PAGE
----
An inner athlete's manifesto.

Wednesday, March 23, 2011

Running Legs

Schlepping through the miles on a cold, rainy day is difficult enough; it is a lot harder when your brain has completely severed itself from the act of running. My will wanted to run—my legs did not, and my mind did not want to focus on the task at hand. Halfway through my run, I lamented, “Where did my running legs go? This used to be easy.”

After a few lame walking breaks where I was feeling lazy and sorry for myself, I remembered that the only way to get my running legs back was to run. I resorted to the following tactics:

1. Stop walking, start running (again). Even if you are running slow, you are running.

2. Focus on a point in front of you and make it to that point. Then pick another point, and do the same. I freaking hate this tactic, but there is a reason why every runner’s magazine out there will give this as advice once every handful of issues—it works. At first, I was picking trees. Then I decided to go with the stoplights since they were all green in the park at the moment, and the color green gives me a “go get ‘em” type focus.

3. Think green. Thinking of the color green made me feel light, airy, and springy. Thinking of orange makes me feel fast and cheetah-like. The purple and white tulips blooming on the side of the road matched my shoes and made me feel fresh. I don’t know why color associations help for me, but they work.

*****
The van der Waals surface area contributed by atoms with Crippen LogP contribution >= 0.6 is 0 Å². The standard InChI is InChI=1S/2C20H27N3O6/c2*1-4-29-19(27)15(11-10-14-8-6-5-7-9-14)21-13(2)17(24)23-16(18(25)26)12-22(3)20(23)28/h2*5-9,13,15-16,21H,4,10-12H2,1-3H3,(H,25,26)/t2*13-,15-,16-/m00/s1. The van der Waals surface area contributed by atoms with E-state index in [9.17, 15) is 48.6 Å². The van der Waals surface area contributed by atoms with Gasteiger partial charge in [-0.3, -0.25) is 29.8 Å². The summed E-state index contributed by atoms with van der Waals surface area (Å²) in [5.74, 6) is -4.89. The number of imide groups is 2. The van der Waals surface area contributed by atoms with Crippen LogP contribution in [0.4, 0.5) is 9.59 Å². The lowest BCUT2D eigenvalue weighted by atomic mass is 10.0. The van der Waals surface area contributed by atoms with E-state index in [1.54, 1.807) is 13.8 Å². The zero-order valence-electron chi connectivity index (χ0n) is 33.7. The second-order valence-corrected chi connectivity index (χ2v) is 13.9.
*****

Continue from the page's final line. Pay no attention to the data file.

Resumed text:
4. Adjust your form. Are you running tall?

5. Pat yourself on the back for even running at all. You may not have broken a training record, but you are running, damn it. You made time out of your day for you.

6. Recall one of your favorite running moments. Mine happened a few weeks ago. It was a perfect, spring-like day (although not yet Spring, which made it all more perfect). I couldn’t have asked for a better run—I was fueled properly, and I was bounding up the hills steadily. About 45 minutes in, I remembered that my body was going to tap into its secondary energy sources and give me a boost any minute. It did. About five minutes later, I got my mental boost. A young girl was riding her bike around the park with her father. She and I were trekking up the same hill at about the same time, only she was slightly ahead. With just the peak of the hill to go, and her dad waiting up at the top, her legs slowed, and it was as if she was pedaling with bricks as feet. “Come on! You can do it!” her dad shouted. “Go get ‘em! Only a few feet more!” an onlooker said. The little girl glanced up at the miniature crowd that had formed on the grass at the side of the road in Central Park—she was a star, she realized. With a mighty effort, she stood up on her biked and pushed with all her strength up her little mountain to the cheers of her crowd. I couldn’t help but smile as I ran past.

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